Developing Unrealized Potential

Take a coaching approach in developing your people.

Summary
Transcript

Dean Harbry—executive advisor, coach and chief operating officer for Brightworth—explains why leaders should focus their efforts on evolving the unrealized potential of their followers.

“The one-line job description of a manager or leader is to develop the unrealized potential in the people that report to you,” says Dean. “What's interesting about that idea is that you're starting with this belief that they can do so much more than they even know or realized.”

Watch the video for Dean’s tips on putting this into practice.

Where we work, we say the one-line job description of a manager or leader is to develop the unrealized potential in the people that report to you. What's interesting about that idea is that you're starting with this belief that they can do so much more than they even know or realized. And for anybody, for example, who's decided to run a marathon, right, it seems like that's impossible to do. But when they do it and realize, "Oh my gosh, you know, I had no idea that I had this capacity in me." You can imagine the satisfaction that comes from a process like that.

So to develop the unrealized potential in the people that report to you means you have to start with the belief that they can do so much more. OK? And when you take more of a coaching approach at developing your people, to lead with questioning and not with giving answers, and demonstrating care and concern, emotional intelligence and belief in that person, you set the environment where they feel comfortable to take risks and create.

And so if a person is learning a skill, for example, and maybe they're not good at it, well, you may decide, "Well, look, I'm going to put you at a freedom level where you're going to recommend to me what you're going to do before you do it." But the whole idea behind that is we're going to kind of test your thinking here. But if you come up with an idea that's like, "Oh my gosh, that wouldn't work," we still want to find a way to help that person think through what the answer is.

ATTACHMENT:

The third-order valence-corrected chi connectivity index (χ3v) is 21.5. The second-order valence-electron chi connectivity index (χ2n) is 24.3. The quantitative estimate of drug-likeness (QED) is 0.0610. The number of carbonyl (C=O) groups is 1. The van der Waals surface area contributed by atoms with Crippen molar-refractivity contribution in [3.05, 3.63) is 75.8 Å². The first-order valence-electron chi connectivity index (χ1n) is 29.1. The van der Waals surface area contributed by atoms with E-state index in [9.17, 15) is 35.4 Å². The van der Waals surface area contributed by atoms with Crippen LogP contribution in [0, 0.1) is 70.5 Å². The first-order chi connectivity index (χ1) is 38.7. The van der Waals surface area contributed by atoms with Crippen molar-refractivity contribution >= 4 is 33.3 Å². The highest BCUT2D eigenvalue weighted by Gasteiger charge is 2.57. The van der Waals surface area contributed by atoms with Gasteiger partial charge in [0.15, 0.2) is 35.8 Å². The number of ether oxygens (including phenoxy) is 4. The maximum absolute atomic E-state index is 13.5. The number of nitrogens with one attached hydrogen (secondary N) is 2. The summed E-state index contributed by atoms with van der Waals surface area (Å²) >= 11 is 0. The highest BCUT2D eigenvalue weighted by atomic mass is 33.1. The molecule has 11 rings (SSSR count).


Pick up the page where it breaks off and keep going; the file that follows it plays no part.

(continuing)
So in my career, I've been an executive coach for 15 years, and just to be able to see that when you use that questioning protocol and you help people describe their own thinking, it's like magic occurs. OK? They come up with some of the best ideas.

So here's one little tool that I may use at a time like that or that we would recommend you would use. And that is if somebody comes to me with a question like, "Hey, boss, how do we do this?" I don't take the bait on that question. I turn around and ask a question in return. I'll say something like this. I'll say, "Look, if you were the boss and I was a person responsible for the same area that you are and I came and asked you that question, what answer would you give me?" Eighty to 90 percent of the time the answer that they come up with is amazing. OK?

But if I'm an amateur manager and I want to be the genius at work, the impulse is going to be to problem solve for them so that they know how to do it. But that's really backward for a professional leader or a professional manager.

Dean Harbry

Dean Harbry has a long history of work assignments in the financial services arena. After a long stint overseas, he began his corporate career at the Bank of Ireland, where he worked with the stateside Bank CFO in mergers and acquisit...

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